This is not the first time Pakistan has discovered an image posted on BNI many years ago that they say is “blasphemous” and demand its removal. The image is of Danish cartoonist Kurt Westergaard holding his world-famous cartoon of the prophet Muhammad with a bomb on his head. Below is the image in question from BNI:
Here is the full view of Westergaard’s original Muhammad head bomb cartoon as published in Jyllands Posten in Denmark in 2005.
Below is the email I received from WordPress.com, which is neither the web host nor the platform for the Bare Naked Islam website. Many years ago it was, but now WordPress.com is simply the software provider.
Hello, Bare Naked Islam:
A Pakistan authority has demanded that we disable the following content on your WordPress.com site:
Unfortunately, we must comply to keep WordPress.com accessible for everyone in the region. As a result, we have disabled this content only for Internet visitors originating from Pakistan. They will instead see a message explaining why the content was blocked.
For your reference, we have included a copy of the complaint. No reply is necessary, but please let us know if you have any questions.
— Begin complaint —
So, who is Kurt Westergaard, you ask ?
The Guardian A decade after a Danish newspaper sparked global outrage by publishing 12 cartoons of the Prophet Muhammad, including one of the messenger’s turban as a fused bomb, the man responsible for the drawing says he feels anger but no regret. Kurt Westergaard’s notorious caricature, published by the Jyllands-Posten daily newspaper on 30 September 2005 would trigger deadly protests in the Muslim world, as Danish embassies and flags were torched in the Middle East.
In September 2005, the Danish cartoonist Kurt Westergaard was asked by his newspaper, Jyllands-Posten, to draw the prophet Muhammad “as you see him”. He did, and it changed his life. The resulting cartoon was deemed blasphemous by hardline Muslims around the world and drew death threats. More than four years later, after Westergaard had already been forced to spend a harrowing few months on the run with his wife Gitte, a 28-year-old man of Somali origin forced his way into their home last Friday evening wielding an axe and a knife.
From the outside, Westergaard’s house in Aarhus, Denmark’s second-biggest city, looks like your average suburban home. But according to the cartoonist, it is a “fortress without a moat”, equipped with security cameras and armoured windows. Living under the constant threat of revenge, he has always had to take precautions when leaving his home – visits to the gym, for example, could not be at predictable hours, so he would change his schedule every week. He carries a personal alarm and tracking device everywhere, and every day a police car would escort him to and from his work at Denmark’s biggest-selling daily newspaper.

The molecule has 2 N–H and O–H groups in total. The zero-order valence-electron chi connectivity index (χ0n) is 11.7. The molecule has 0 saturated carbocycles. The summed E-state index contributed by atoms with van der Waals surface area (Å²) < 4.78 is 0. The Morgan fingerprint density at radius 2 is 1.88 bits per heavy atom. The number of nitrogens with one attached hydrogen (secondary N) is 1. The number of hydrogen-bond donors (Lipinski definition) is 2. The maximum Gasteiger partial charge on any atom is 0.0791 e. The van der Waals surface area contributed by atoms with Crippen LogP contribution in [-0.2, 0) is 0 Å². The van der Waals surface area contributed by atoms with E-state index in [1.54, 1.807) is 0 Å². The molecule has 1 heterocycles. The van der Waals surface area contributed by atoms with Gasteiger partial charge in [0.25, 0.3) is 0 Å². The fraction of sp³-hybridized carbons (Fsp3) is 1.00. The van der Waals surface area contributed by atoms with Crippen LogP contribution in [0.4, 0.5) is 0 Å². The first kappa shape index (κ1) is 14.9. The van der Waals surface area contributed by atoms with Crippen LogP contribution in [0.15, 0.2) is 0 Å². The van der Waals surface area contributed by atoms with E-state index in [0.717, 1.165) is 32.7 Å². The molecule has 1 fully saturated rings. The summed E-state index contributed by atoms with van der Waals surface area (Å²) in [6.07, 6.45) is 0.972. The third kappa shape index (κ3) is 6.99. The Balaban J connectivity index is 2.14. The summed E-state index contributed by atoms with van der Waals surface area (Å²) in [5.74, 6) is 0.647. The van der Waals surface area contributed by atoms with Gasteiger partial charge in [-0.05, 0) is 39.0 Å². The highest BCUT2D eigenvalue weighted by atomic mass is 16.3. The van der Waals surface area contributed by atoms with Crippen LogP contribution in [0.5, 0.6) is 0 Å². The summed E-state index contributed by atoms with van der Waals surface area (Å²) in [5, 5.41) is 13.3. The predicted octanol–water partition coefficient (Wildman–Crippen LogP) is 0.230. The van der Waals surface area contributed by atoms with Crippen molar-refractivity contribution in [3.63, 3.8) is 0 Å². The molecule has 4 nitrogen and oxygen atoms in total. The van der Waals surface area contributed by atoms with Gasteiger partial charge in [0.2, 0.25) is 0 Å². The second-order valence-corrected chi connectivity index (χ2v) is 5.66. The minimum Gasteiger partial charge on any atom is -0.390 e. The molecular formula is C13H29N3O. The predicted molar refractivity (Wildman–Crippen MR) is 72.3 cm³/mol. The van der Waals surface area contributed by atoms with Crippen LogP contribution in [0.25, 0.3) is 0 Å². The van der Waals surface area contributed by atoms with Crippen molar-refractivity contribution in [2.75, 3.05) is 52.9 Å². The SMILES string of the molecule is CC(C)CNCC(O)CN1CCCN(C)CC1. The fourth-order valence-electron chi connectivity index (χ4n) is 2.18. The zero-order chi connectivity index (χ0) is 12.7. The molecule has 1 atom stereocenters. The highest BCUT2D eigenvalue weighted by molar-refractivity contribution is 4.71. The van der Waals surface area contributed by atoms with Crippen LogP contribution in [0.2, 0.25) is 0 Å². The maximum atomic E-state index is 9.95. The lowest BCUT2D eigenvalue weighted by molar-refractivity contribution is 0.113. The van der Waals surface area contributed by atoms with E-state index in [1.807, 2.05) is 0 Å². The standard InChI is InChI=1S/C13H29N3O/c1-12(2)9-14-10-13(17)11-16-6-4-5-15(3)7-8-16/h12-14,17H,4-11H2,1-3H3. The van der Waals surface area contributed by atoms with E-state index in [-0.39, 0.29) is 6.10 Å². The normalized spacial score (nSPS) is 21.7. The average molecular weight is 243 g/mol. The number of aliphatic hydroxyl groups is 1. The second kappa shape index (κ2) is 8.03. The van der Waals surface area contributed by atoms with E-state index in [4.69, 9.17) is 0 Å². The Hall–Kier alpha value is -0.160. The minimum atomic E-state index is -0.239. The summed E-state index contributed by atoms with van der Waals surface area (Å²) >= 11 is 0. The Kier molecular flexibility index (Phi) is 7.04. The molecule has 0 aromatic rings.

Westergaard had been one of 12 artists who agreed to the commission for Jyllands-Posten, but his drawing of a bearded man with a bomb in his turban became the most famous – or notorious. He says he didn’t “necessarily” depict Muhammad; the bearded man might just as well have been a fundamentalist – a Taliban fighter, for example. Some of the other cartoons, meanwhile, clearly did not depict the prophet. But soon after 30 September 2005, when the 12 images appeared under the headline “The Face of Muhammad”, they collectively became infamous as “the Muhammad cartoons”.
Within months, however, things had turned violent. In February 2006, as he sat by his son’s swimming pool in Florida, Westergaard heard that the Danish embassies in Damascus, Beirut and Teheran had been set on fire by protesters. His daughter-in-law turned white and begged him not to go home.
“At that point I realised that Denmark had lost its innocence,” Westergaard told me last year. Despite his daughter-in-law’s pleas, he went home as fast as he could, into a storm later described as Denmark’s worst international crisis since the second world war.
But the true danger to Westergaard only became clear on 8 November 2007, more than two years after the publication of the cartoons, as he and Gitte were getting ready for a trip to Paris. They had already packed their suitcases – but they never left for France. Instead, the couple were urgently evacuated by the PET, who believed three men were planning to kill the cartoonist in his home.
In all, they were forced to move nine times and drive nine different cars as they migrated from holiday cottage to holiday cottage on the outskirts of Aarhus, spending no longer than four weeks anywhere.